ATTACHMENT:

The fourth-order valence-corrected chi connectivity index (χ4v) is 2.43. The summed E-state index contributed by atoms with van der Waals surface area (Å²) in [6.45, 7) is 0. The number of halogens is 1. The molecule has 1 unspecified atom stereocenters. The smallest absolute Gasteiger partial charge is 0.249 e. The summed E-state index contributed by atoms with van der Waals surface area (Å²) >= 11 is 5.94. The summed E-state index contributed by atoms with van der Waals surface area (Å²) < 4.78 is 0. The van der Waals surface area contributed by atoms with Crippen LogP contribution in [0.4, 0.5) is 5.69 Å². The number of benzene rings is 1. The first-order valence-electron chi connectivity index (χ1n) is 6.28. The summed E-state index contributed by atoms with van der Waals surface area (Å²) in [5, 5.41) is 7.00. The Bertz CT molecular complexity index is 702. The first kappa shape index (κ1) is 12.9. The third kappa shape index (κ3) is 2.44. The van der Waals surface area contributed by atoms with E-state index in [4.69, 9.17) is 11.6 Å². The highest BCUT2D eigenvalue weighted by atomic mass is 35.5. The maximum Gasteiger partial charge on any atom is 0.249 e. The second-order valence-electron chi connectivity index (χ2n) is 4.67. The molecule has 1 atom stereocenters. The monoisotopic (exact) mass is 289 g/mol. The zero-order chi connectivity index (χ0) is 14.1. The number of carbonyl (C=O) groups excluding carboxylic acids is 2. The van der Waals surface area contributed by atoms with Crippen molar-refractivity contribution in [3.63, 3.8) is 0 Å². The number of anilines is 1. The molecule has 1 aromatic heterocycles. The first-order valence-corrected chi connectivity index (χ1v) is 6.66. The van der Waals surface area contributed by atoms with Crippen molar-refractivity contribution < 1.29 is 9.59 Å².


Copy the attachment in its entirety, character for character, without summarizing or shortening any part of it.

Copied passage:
The fourth-order valence-corrected chi connectivity index (χ4v) is 2.43. The summed E-state index contributed by atoms with van der Waals surface area (Å²) in [6.45, 7) is 0. The number of halogens is 1. The molecule has 1 unspecified atom stereocenters. The smallest absolute Gasteiger partial charge is 0.249 e. The summed E-state index contributed by atoms with van der Waals surface area (Å²) >= 11 is 5.94. The summed E-state index contributed by atoms with van der Waals surface area (Å²) < 4.78 is 0. The van der Waals surface area contributed by atoms with Crippen LogP contribution in [0.4, 0.5) is 5.69 Å². The number of benzene rings is 1. The first-order valence-electron chi connectivity index (χ1n) is 6.28. The summed E-state index contributed by atoms with van der Waals surface area (Å²) in [5, 5.41) is 7.00. The Bertz CT molecular complexity index is 702. The first kappa shape index (κ1) is 12.9. The third kappa shape index (κ3) is 2.44. The van der Waals surface area contributed by atoms with E-state index in [4.69, 9.17) is 11.6 Å². The highest BCUT2D eigenvalue weighted by atomic mass is 35.5. The maximum Gasteiger partial charge on any atom is 0.249 e. The second-order valence-electron chi connectivity index (χ2n) is 4.67. The molecule has 1 atom stereocenters. The monoisotopic (exact) mass is 289 g/mol. The zero-order chi connectivity index (χ0) is 14.1. The number of carbonyl (C=O) groups excluding carboxylic acids is 2. The van der Waals surface area contributed by atoms with Crippen molar-refractivity contribution in [3.63, 3.8) is 0 Å². The number of anilines is 1. The molecule has 1 aromatic heterocycles. The first-order valence-corrected chi connectivity index (χ1v) is 6.66. The van der Waals surface area contributed by atoms with Crippen molar-refractivity contribution < 1.29 is 9.59 Å².